Below is a factory photo of the standard Harley Davidson screen antenna, later replaced with a conventional whip assembly.  It is my understanding that the assembly shown below is the setup sold by Harley Davidson directly rather than RCA.  The actual screen antenna used by CHP seems to be very slightly different.  Note that these antennas were in an almost constant state of experimentation and modification.  Another in-house design seen on some CHP cycles prior to 1943 was a stiff wire loop extending over the tail of the rear fender (see photo with the girls below.)  By the end of WWII the antennas appear to have been standardized to the short steel whip.

Shown below is a 1946 photo showing a motorcycle officer from the Newhall, California office.  Notice that the antenna is now the whip style, and the third lamp.

Photo credit Debra DiPrimio Santa Clarita, Calif.

And another... Note the "just for CHP" tool box mounted over the front fender behind the horn, making it look like a spittoon facing forward in this "trick of the light" view!


And another...  Notice in this undated photo below that the antenna is now a simple piece of wire bent over the rear fender.  This is a shop-made antenna created by CHP technicians for some reason., possibly wartime material shortages.  There is also what appears to be a shop-made storage box of some kind under the radio carrier, another example of customization done after delivery.  Eventually there were bulletins sent out by CHP headquarters directing officers and local divisions to stop attaching "accessories" to the radio boxes, because the shock mounts were not designed to handle any additional weight.  "Unapproved" accessories also contributed to de-stabilizing the motorcycle at high speed, although in the example below the rider alone was probably sufficient to destabilize the motorcycle at most speeds.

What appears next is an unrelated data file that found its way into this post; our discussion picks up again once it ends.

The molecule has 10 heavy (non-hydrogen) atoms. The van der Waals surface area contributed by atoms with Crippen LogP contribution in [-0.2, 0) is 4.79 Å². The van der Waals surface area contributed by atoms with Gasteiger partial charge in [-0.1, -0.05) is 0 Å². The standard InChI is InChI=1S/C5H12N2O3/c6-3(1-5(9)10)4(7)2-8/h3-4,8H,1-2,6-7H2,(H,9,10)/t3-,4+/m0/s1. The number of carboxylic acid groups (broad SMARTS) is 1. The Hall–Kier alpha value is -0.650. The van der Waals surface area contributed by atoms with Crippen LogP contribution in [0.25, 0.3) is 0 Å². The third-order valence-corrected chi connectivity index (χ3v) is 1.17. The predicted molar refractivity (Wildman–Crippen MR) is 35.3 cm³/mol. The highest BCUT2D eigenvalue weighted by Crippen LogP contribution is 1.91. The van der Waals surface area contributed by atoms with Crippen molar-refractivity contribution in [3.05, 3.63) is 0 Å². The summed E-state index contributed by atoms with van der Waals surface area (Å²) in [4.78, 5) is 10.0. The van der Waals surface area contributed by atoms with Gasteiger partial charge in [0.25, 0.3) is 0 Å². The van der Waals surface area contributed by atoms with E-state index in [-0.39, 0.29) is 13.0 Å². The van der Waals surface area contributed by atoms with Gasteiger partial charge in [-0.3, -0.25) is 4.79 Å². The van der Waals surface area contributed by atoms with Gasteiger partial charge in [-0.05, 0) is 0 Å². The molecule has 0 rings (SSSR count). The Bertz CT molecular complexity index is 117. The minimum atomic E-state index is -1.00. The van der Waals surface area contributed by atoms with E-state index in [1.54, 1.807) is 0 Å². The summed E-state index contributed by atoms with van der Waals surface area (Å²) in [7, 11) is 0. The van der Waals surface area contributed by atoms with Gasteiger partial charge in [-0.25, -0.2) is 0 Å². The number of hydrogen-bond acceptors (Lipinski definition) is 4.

During the period of approximately 1950-51, the CHP seems to have purchased a quantity of Vetric motorcycle radios, made by the Vetric Company of Alhambra, California, for evaluation. Sometime in the mid or late 1940's, Vetric had been purchased and absorbed by Link Radio of New York City, although Link seems to have kept the Vetric plant intact and continued to use the Vetric name on motorcycle radios, as a subsidiary company. CHP switched to FM for dispatching throughout 1950, so presumably the Vetric radios would have been only placed into service after that date, unless some were shipped with an AM medium wave receiver (as were those of the Los Angeles Police Department.)  It is believed that not many of the Vetric sets were purchased and that they were removed from service as the Motorola "Twin-V" cycle radios were acquired in 1955.  It can be seen that there was somewhat of a variety of equipment in use in the 1950's, with Avia and Vetric being the first FM equipment.   By 1953, Vetric was out of business and the original Link Radio, sold by Fred Link in 1950,  had gone into bankruptcy liquidation.  My reference to CHP use of Link-Vetric equipment is a 1949 dated Vetric manual which shows a photo of a CHP motorcycle equipped with a Vetric two way radio.  One of Vetric's largest sales had actually been to the Los Angeles Police Department, which used an equivalent radio, receiving on AM at 1730 KHz and transmitting FM in the 30 MHz region. These had replaced the LAPD's one-way receive-only motorcycle radios made by CEC Company of Pasadena, California in the early war years.